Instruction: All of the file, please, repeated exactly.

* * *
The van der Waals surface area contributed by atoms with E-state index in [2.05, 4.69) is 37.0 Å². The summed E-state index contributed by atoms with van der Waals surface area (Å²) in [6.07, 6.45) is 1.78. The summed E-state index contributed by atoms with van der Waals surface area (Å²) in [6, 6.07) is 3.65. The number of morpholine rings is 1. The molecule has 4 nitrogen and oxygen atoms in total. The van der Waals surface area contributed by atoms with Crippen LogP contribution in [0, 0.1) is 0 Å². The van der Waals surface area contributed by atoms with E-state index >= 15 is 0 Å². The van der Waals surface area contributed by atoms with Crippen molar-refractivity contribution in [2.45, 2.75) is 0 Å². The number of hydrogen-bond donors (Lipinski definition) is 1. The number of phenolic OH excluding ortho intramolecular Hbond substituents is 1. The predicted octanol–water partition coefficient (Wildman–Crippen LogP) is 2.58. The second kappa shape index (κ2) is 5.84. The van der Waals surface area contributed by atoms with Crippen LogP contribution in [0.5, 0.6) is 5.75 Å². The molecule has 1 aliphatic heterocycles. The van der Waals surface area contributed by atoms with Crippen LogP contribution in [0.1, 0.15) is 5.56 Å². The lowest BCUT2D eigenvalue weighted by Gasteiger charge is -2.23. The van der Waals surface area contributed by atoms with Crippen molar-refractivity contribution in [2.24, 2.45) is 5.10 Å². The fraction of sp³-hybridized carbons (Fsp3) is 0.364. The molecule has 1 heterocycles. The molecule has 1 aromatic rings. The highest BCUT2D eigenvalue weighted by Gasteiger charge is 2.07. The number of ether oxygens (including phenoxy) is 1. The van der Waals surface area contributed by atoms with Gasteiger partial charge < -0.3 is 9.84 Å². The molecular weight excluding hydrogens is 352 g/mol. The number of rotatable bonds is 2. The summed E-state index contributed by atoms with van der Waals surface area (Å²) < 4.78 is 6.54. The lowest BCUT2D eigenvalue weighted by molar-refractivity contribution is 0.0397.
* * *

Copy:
The van der Waals surface area contributed by atoms with E-state index in [2.05, 4.69) is 37.0 Å². The summed E-state index contributed by atoms with van der Waals surface area (Å²) in [6.07, 6.45) is 1.78. The summed E-state index contributed by atoms with van der Waals surface area (Å²) in [6, 6.07) is 3.65. The number of morpholine rings is 1. The molecule has 4 nitrogen and oxygen atoms in total. The van der Waals surface area contributed by atoms with Crippen LogP contribution in [0, 0.1) is 0 Å². The van der Waals surface area contributed by atoms with E-state index >= 15 is 0 Å². The van der Waals surface area contributed by atoms with Crippen molar-refractivity contribution in [2.45, 2.75) is 0 Å². The number of hydrogen-bond donors (Lipinski definition) is 1. The number of phenolic OH excluding ortho intramolecular Hbond substituents is 1. The predicted octanol–water partition coefficient (Wildman–Crippen LogP) is 2.58. The second kappa shape index (κ2) is 5.84. The van der Waals surface area contributed by atoms with Crippen LogP contribution in [0.5, 0.6) is 5.75 Å². The molecule has 1 aliphatic heterocycles. The van der Waals surface area contributed by atoms with Crippen LogP contribution in [0.1, 0.15) is 5.56 Å². The lowest BCUT2D eigenvalue weighted by Gasteiger charge is -2.23. The van der Waals surface area contributed by atoms with Crippen molar-refractivity contribution in [2.24, 2.45) is 5.10 Å². The fraction of sp³-hybridized carbons (Fsp3) is 0.364. The molecule has 1 heterocycles. The molecule has 1 aromatic rings. The highest BCUT2D eigenvalue weighted by Gasteiger charge is 2.07. The number of ether oxygens (including phenoxy) is 1. The van der Waals surface area contributed by atoms with Gasteiger partial charge < -0.3 is 9.84 Å². The molecular weight excluding hydrogens is 352 g/mol. The number of rotatable bonds is 2. The summed E-state index contributed by atoms with van der Waals surface area (Å²) < 4.78 is 6.54. The lowest BCUT2D eigenvalue weighted by molar-refractivity contribution is 0.0397.